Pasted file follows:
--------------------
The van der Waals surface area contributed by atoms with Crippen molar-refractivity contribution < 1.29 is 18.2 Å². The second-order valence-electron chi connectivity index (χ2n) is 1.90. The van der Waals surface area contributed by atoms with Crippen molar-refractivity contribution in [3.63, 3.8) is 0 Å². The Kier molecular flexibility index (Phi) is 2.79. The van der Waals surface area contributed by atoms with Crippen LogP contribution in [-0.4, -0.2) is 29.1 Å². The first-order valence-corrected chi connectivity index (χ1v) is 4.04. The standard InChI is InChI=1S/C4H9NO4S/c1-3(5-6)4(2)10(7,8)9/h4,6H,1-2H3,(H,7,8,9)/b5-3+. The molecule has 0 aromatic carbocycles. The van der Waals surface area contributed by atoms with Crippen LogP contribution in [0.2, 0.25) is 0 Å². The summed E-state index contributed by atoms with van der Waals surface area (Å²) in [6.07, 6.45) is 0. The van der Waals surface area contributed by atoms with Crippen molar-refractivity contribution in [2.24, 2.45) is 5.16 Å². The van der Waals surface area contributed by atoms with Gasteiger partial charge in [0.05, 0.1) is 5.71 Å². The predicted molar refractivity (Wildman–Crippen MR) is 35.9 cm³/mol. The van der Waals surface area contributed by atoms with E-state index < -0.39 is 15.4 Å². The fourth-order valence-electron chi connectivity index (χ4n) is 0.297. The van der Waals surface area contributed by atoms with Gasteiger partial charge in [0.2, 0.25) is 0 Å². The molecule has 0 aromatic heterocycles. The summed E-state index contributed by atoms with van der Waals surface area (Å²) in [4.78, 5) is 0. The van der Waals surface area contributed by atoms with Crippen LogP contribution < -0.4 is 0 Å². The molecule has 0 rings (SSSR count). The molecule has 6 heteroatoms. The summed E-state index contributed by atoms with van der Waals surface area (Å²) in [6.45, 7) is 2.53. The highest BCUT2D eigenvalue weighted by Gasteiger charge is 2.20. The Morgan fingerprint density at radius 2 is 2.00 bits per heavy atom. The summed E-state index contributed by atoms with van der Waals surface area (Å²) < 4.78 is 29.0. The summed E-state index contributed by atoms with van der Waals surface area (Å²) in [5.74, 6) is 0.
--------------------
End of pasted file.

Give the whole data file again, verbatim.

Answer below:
The van der Waals surface area contributed by atoms with Crippen molar-refractivity contribution < 1.29 is 18.2 Å². The second-order valence-electron chi connectivity index (χ2n) is 1.90. The van der Waals surface area contributed by atoms with Crippen molar-refractivity contribution in [3.63, 3.8) is 0 Å². The Kier molecular flexibility index (Phi) is 2.79. The van der Waals surface area contributed by atoms with Crippen LogP contribution in [-0.4, -0.2) is 29.1 Å². The first-order valence-corrected chi connectivity index (χ1v) is 4.04. The standard InChI is InChI=1S/C4H9NO4S/c1-3(5-6)4(2)10(7,8)9/h4,6H,1-2H3,(H,7,8,9)/b5-3+. The molecule has 0 aromatic carbocycles. The van der Waals surface area contributed by atoms with Crippen LogP contribution in [0.2, 0.25) is 0 Å². The summed E-state index contributed by atoms with van der Waals surface area (Å²) in [6.07, 6.45) is 0. The van der Waals surface area contributed by atoms with Crippen molar-refractivity contribution in [2.24, 2.45) is 5.16 Å². The van der Waals surface area contributed by atoms with Gasteiger partial charge in [0.05, 0.1) is 5.71 Å². The predicted molar refractivity (Wildman–Crippen MR) is 35.9 cm³/mol. The van der Waals surface area contributed by atoms with E-state index < -0.39 is 15.4 Å². The fourth-order valence-electron chi connectivity index (χ4n) is 0.297. The van der Waals surface area contributed by atoms with Gasteiger partial charge in [0.2, 0.25) is 0 Å². The molecule has 0 aromatic heterocycles. The summed E-state index contributed by atoms with van der Waals surface area (Å²) in [4.78, 5) is 0. The van der Waals surface area contributed by atoms with Crippen LogP contribution < -0.4 is 0 Å². The molecule has 0 rings (SSSR count). The molecule has 6 heteroatoms. The summed E-state index contributed by atoms with van der Waals surface area (Å²) in [6.45, 7) is 2.53. The highest BCUT2D eigenvalue weighted by Gasteiger charge is 2.20. The Morgan fingerprint density at radius 2 is 2.00 bits per heavy atom. The summed E-state index contributed by atoms with van der Waals surface area (Å²) < 4.78 is 29.0. The summed E-state index contributed by atoms with van der Waals surface area (Å²) in [5.74, 6) is 0.